Is anyone here not religious and not athiest? As in, just not pushy about religion? - Page 7 - U2 Feedback

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Old 11-07-2011, 06:42 AM   #91
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It's been a while since mandatory Catechism class in Catholic high school, but I don't recall the understanding of baptism involving wholesale implantation of a 'Catholic worldview' in the infant's brain (which for starters would make having to attend Catholic school, a far more obvious thing to bitch about I'd think, quite superfluous).
Is being baptism not, put simply, an insurance policy that your soul will ascend to heaven upon death?

I was baptised Catholic, but have since moved further and further away from the faith. I haven't been to a church for anything other than a funeral or a wedding in more than a decade.

I remember having a discussion with my ex-girlfriend a few years ago that I had always planned on not baptising my kids and letting them make their own conclusions about religion when they got mature and old enough to do so.

Her response was 'Well, what if, God forbid, your child dies at three years old? They wouldn't be able to get into heaven then! How could you do that to your child?!"

And I could not wrap my head around that idea. My response was: "What about Hindu kids that die? Where do they go? And what about others? If we're all God's children, then why would only a select few make it into heaven?"

We broke up not long after that.
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Old 11-07-2011, 09:36 AM   #92
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That sort of obsession on the dogmatic reasoning about man-made rules is the ultimate turn off on religion.
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We broke up not long after that.
good lad
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Old 11-07-2011, 12:20 PM   #93
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Is it not more how the child is raised that makes it a Catholic or Jew than actually any of those practices?

Aren't we all basically products of our parent's world view in our formative years anyway? I can't really see baptism as an abuse anymore than how any parent chooses to raise a child according to their beliefs or lack of. I've read about some catholics going through the whole process of getting their baptism renounced, if which I see little value in doing, as it's something that has lost any importance to me anyway.

I would quite honestly say I was homophobic up until my late teens, with the whole hate the sin and not the sinner mantra, we're all introduced to certain belief systems by our parents, its not really until we're old enough that we can decide for ourselves what way we want to be, and have the confidence as well as the experience to question what we led to believe before. Being baptised or not has little effect.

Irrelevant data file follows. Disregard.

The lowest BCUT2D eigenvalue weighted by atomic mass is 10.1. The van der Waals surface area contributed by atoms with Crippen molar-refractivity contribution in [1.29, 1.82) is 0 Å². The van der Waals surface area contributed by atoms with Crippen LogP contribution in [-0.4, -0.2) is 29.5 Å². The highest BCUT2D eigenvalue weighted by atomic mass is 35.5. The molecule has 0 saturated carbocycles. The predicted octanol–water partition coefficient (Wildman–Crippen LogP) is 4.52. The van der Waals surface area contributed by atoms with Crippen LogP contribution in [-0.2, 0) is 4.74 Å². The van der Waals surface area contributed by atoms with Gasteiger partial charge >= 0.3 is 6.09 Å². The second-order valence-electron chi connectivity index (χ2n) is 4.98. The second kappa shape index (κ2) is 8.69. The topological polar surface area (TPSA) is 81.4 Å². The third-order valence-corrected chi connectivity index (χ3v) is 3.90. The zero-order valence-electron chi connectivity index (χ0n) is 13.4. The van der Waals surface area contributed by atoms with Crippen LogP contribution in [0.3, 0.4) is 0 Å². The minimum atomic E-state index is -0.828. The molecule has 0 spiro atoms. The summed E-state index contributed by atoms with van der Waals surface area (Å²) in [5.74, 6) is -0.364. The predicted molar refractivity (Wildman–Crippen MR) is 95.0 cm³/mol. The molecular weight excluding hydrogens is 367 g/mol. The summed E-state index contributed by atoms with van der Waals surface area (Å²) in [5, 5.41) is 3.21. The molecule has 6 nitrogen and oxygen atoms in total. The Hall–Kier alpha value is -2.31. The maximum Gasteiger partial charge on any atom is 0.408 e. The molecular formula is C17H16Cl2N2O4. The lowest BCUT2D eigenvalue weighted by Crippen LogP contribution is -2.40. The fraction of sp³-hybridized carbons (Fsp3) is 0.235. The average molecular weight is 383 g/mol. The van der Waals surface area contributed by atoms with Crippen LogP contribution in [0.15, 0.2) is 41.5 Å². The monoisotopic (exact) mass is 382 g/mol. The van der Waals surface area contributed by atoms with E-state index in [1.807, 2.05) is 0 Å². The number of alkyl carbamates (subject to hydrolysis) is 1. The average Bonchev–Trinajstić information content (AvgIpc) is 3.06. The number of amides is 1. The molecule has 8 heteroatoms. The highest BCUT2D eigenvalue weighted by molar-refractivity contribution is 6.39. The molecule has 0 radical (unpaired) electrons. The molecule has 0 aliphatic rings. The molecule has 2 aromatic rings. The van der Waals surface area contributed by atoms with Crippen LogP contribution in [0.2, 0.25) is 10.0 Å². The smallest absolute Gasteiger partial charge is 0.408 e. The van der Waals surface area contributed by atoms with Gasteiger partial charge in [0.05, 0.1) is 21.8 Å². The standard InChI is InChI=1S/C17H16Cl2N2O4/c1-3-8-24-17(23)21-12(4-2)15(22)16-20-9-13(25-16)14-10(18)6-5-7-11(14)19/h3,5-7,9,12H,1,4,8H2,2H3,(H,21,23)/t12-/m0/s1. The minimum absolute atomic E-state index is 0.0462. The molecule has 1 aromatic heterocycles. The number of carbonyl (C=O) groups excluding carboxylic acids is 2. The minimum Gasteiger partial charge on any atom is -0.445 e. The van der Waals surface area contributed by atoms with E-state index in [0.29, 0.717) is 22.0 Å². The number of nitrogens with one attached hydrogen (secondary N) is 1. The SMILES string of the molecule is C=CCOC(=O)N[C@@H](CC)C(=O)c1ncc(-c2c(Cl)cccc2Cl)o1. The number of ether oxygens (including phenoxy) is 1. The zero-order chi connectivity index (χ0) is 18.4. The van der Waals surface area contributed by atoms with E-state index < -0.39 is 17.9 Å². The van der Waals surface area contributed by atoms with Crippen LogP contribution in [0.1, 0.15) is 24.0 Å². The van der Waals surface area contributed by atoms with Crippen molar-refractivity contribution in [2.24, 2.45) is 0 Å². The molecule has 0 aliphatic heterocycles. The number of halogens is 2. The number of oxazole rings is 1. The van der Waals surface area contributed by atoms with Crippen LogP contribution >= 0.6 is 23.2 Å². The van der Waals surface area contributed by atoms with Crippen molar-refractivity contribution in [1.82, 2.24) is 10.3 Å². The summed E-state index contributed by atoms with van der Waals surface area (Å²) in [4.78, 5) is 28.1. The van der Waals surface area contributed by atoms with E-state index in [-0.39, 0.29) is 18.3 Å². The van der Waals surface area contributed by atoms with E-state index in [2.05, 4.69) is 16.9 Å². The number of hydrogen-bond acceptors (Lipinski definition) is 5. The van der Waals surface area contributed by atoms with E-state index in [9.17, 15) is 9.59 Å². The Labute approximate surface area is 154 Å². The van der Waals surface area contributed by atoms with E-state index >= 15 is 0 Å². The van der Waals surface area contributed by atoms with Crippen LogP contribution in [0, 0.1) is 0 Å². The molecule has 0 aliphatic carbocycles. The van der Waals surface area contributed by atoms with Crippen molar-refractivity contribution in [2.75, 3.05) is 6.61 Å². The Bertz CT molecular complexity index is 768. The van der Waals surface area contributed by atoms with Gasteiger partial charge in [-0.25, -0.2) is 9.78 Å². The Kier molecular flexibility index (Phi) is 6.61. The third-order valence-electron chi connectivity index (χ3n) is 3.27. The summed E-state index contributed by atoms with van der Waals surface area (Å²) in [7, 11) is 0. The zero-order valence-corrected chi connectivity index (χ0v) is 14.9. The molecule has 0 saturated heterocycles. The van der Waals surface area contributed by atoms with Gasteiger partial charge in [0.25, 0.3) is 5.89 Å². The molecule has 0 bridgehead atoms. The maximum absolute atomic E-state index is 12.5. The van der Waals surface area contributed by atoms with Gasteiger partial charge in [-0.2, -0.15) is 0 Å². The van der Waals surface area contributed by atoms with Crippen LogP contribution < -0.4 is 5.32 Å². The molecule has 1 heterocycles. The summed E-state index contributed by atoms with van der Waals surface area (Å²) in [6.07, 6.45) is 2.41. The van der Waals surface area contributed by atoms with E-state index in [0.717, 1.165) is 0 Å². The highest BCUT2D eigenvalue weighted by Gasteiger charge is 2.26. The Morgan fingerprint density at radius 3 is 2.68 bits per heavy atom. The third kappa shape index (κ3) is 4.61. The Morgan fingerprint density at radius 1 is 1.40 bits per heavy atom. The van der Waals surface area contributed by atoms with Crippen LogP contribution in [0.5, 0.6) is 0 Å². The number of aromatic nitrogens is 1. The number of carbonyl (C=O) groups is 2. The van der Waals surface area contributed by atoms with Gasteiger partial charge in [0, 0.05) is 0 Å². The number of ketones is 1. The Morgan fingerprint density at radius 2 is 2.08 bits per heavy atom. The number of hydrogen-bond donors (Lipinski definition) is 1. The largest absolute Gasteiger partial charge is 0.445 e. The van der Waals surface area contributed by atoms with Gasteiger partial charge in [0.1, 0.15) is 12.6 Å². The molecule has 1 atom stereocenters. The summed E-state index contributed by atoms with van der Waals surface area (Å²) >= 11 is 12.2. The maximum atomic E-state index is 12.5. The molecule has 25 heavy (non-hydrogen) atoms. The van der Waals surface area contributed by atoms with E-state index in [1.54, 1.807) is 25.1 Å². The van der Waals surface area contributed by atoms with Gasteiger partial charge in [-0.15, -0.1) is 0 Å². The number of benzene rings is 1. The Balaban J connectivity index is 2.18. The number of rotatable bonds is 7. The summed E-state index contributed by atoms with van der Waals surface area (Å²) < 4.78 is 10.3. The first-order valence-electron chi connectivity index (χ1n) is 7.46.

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Old 11-07-2011, 01:07 PM   #94
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I

Aren't we all basically products of our parent's world view in our formative years anyway? .
Yes, but if someone were to say to you "this is my 8 month old neoconservative baby" you'd think they were batshit insane
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Old 11-07-2011, 01:15 PM   #95
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I find it hard to believe you actually require convincing that the threat to society posed by Nazism becoming normative would be rivaled by the threat (already) posed by Catholicism being normative.
Well, no, of course not
I was just using an extreme example to make a point. But some people would say that religion is a threat to society and it's precisely because it's seen as being normal that it's accepted. But just because society has accepted certain practices as being normal doesn't make them inherently pure.

Using the term 'child abuse' in these cases is probably a bit extreme and might dilute the idea a bit
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Old 11-07-2011, 01:35 PM   #96
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Yes, but if someone were to say to you "this is my 8 month old neoconservative baby" you'd think they were batshit insane
Yeah but a political viewpoint and being of a certain faith are different things. I mean most of what people of faith believe could simply be termed 'batshit insane', but most are clearly sane and of sound mind. A political view does not pertain to the mystical. Plus many faiths have strong cultural connotations aside from religious belief, like where I grew up in Belfast, you were Catholic, but it had very little to do with the actual faith, it is viewed as your 'ethnic' background. So saying a child is catholic or Jewish to many is much the same as saying it is Irish, Mexican, Black or white.

Plus baptism aside from the insurance policy mainly indicates intent to raise the child in the Catholic faith.
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Old 11-07-2011, 01:37 PM   #97